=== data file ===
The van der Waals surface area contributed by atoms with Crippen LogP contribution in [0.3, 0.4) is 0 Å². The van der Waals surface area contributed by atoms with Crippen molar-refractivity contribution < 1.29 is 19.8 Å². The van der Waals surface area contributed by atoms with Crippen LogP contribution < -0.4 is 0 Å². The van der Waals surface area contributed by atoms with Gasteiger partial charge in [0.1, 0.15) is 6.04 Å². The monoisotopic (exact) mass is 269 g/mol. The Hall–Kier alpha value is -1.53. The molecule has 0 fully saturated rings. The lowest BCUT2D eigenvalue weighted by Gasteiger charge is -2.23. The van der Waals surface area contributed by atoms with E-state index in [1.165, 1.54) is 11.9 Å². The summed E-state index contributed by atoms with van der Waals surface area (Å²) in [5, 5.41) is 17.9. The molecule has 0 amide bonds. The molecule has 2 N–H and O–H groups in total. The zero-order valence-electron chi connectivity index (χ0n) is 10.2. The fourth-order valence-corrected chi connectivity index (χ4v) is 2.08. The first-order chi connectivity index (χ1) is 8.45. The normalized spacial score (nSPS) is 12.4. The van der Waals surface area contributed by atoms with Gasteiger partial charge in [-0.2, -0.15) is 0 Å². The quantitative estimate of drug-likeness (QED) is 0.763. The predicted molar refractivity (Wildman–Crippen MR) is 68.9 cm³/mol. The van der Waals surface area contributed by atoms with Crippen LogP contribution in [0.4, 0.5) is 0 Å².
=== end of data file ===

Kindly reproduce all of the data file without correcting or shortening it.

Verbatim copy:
The van der Waals surface area contributed by atoms with Crippen LogP contribution in [0.3, 0.4) is 0 Å². The van der Waals surface area contributed by atoms with Crippen molar-refractivity contribution < 1.29 is 19.8 Å². The van der Waals surface area contributed by atoms with Crippen LogP contribution < -0.4 is 0 Å². The van der Waals surface area contributed by atoms with Gasteiger partial charge in [0.1, 0.15) is 6.04 Å². The monoisotopic (exact) mass is 269 g/mol. The Hall–Kier alpha value is -1.53. The molecule has 0 fully saturated rings. The lowest BCUT2D eigenvalue weighted by Gasteiger charge is -2.23. The van der Waals surface area contributed by atoms with E-state index in [1.165, 1.54) is 11.9 Å². The summed E-state index contributed by atoms with van der Waals surface area (Å²) in [5, 5.41) is 17.9. The molecule has 0 amide bonds. The molecule has 2 N–H and O–H groups in total. The zero-order valence-electron chi connectivity index (χ0n) is 10.2. The fourth-order valence-corrected chi connectivity index (χ4v) is 2.08. The first-order chi connectivity index (χ1) is 8.45. The normalized spacial score (nSPS) is 12.4. The van der Waals surface area contributed by atoms with Gasteiger partial charge in [-0.2, -0.15) is 0 Å². The quantitative estimate of drug-likeness (QED) is 0.763. The predicted molar refractivity (Wildman–Crippen MR) is 68.9 cm³/mol. The van der Waals surface area contributed by atoms with Crippen LogP contribution in [0.4, 0.5) is 0 Å².